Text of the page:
I'm not one for gimmicks, and at first glance, the Suzuki SX4 is rife with them. When it was introduced in 2007, the SX4 was the least-expensive car with all-wheel-drive. (AWD is now optional, and not as cheap as it once was.) For 2009, Suzuki is hocking the SX4 as the least-expensive car to offer a navigation system. Nice, but with aftermarket nav systems selling for as little as $100, is that enough of a reason to buy a Suzuki SX4? Read on. Base price $13,994, as-tested price $17,568, EPA fuel economy estimates 21-23 MPG city, 29-31 MPG highway.
First Glance: Let's make a deal
The Suzuki SX4 is one of those great undiscovered bargains of the automotive world. I'm not talking about the cheapest-car-with-navi thing -- the SX4 Sport's navigation system is basically a $500 Garmin unit clipped to a flip-up cover on the dashboard (a bit cheesy, though it works really well; more on that in a bit). For 2009, Suzuki has introduced a new SX4 base model that gives you power windows, mirrors and locks, antilock brakes and six airbags for just under $14,000. If you want air conditioning and a stereo, the price goes up to $15,384, but that's still a shade cheaper than a similarly-equipped Toyota Yaris sedan and several shades less than a comparably-equipped Honda Fit (though a Nissan Versa with the same stuff is about $300 cheaper).
But the cheap price isn't this car's only appeal. For one thing, the SX4 is cute as a bug's ear. Looking through my zoomed-out camera lens -- which makes the SX4 appear even shorter than it is -- I had to chuckle at the car's dimensions, with its tall cabin hemmed in by an abbreviated hood and trunk. It looks like something out of a cartoon -- a normal car that got squashed between a couple of semis. I drove the $16,434 Sport model, which gets racy body trim and big 17" alloy wheels (link goes to photo), giving it a sort of tough-runt-with-a-Napoleonic-complex look. I wanted to laugh but didn't, for fear that the car would kick me in the shins when I wasn't looking.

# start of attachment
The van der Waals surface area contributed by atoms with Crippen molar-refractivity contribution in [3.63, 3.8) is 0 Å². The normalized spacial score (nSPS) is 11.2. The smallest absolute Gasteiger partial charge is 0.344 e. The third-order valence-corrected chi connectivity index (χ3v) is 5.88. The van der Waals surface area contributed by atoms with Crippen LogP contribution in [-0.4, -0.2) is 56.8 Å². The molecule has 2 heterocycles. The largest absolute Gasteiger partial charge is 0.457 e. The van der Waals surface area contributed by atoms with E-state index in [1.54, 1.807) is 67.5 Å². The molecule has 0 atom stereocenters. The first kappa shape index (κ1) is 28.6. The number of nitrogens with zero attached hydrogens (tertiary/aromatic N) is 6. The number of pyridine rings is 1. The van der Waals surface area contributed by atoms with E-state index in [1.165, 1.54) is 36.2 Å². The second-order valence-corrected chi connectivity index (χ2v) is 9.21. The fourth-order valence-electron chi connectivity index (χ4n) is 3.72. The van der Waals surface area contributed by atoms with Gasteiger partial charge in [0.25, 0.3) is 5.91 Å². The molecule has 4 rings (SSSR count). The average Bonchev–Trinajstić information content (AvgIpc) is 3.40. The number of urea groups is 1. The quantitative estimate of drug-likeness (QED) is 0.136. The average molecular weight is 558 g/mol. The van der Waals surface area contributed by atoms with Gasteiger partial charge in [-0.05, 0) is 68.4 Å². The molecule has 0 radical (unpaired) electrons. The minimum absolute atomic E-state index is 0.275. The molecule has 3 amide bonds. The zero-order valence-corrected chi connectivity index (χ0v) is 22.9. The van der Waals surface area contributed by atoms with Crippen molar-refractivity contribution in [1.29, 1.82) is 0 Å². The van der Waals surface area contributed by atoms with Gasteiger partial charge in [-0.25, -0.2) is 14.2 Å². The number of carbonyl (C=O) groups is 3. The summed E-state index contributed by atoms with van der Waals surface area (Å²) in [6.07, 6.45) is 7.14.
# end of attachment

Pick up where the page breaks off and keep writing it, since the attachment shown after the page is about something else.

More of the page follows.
In the Driver's Seat: Bigger than it looks
Turns out the SX4 gets the last laugh, because it's a lot roomier on the inside than it looks from the outside. The tall cabin allows for a tall back seat -- your legs go down rather than out, so there's plenty of space. It even gets proper headrests that drop down out of the driver's view when not in use. The trunk is certainly no joke; at 15.5 cubic feet it offers more room than a mid-size Toyota Camry (although there's no trunk release on the remote key fob, which is annoying). Up front, the tall, narrow windshield made me feel like I was driving a phone booth, and the posts for the small quarter windows blocked my view around curves. Other than that, visibility was pretty good, and I grew to like the boy-in-a-bubble perspective.
Let's talk about the nav system, which is standard on the SX4 Sport. It's actually a Garmin Nuvi system mounted on a plastic flap and wired into the speaker system. It's a long reach away and the screen is pretty small, but the directions are clearly displayed, the spoken directions are easy to understand, and you can actually remove the unit and take it with you, which is bound to come in handy some time. SX4s with the Touring package get an upgraded unit with a Bluetooth speakerphone and real-time traffic, weather, gas prices, movie times and news headlines -- much more thorough than most built-in nav systems. The SX4's stereo doesn't have an audio input jack, but the Garmin has a built-in media player that reads SD cards. I copied a few MP3s onto a spare card I keep for my camera, and presto, I had a poor man's iPod.